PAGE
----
In regards to personal funding that went into this RoadTest, the total would be around AU$250 in this instance. I did itemise the spends on the MOSFET testing in the detailed blog. It's not insignificant, not everyone can just "do this" and I didn't propose this originally in my application. As often is the case during a review, I decide that something is warranted and go ahead and do it. I don't mind spending some money especially as sometimes parts will be required that can help demonstrate the full ability of the product and for more sophisticated products, I feel that spending the money may be warranted for my own educational benefit as well and I'm just thankful that my local element14 was able to deliver in time to make it happen!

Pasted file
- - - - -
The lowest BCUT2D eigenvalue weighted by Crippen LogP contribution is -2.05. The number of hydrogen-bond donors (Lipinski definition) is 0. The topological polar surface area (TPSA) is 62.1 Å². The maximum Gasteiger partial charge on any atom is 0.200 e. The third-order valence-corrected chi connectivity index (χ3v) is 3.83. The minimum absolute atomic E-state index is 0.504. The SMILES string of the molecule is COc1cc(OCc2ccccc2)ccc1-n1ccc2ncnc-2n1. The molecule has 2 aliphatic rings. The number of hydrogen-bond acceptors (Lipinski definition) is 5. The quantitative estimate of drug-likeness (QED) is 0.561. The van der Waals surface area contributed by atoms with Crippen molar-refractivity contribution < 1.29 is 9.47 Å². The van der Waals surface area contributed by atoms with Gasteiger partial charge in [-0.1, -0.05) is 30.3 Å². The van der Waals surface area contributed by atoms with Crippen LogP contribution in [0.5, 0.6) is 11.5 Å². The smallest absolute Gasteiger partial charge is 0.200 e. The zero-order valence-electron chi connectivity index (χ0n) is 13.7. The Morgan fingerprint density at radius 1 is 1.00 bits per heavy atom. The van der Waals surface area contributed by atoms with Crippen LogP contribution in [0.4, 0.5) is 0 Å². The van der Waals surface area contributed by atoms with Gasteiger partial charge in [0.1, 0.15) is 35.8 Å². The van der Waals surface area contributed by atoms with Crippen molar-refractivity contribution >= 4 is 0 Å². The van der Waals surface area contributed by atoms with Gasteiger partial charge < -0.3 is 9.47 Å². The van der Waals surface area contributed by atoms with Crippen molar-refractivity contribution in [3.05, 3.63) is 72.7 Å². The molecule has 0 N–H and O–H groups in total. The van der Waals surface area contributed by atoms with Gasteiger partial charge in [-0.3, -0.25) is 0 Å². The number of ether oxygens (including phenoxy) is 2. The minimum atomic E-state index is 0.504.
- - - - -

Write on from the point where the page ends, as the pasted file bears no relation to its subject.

I feel that RoadTests generally will include some specific supporting components for the review to help the reviewer, they never will be able to include "everything" one needs to perform their intended review or fulfill their own inquisitive desires. That's why the application asks whether you are equipped to perform the review - I've always answered that I am, and thus I feel there is a responsibility on my part to contribute something to a good result. In my previous RoadTest, I look at it from the perspective of getting the "expensive part" covered, so I'll cover the accessories. This fact might not exclude anyone directly from participation, as this was a decision made after the unit arrived in the interest of offering a more complete review.
Conversely, might I offer the counterpoint - had I not gone a bit further and spent the extra money, would the review been as useful or comprehensive? Would it still have met your expectations?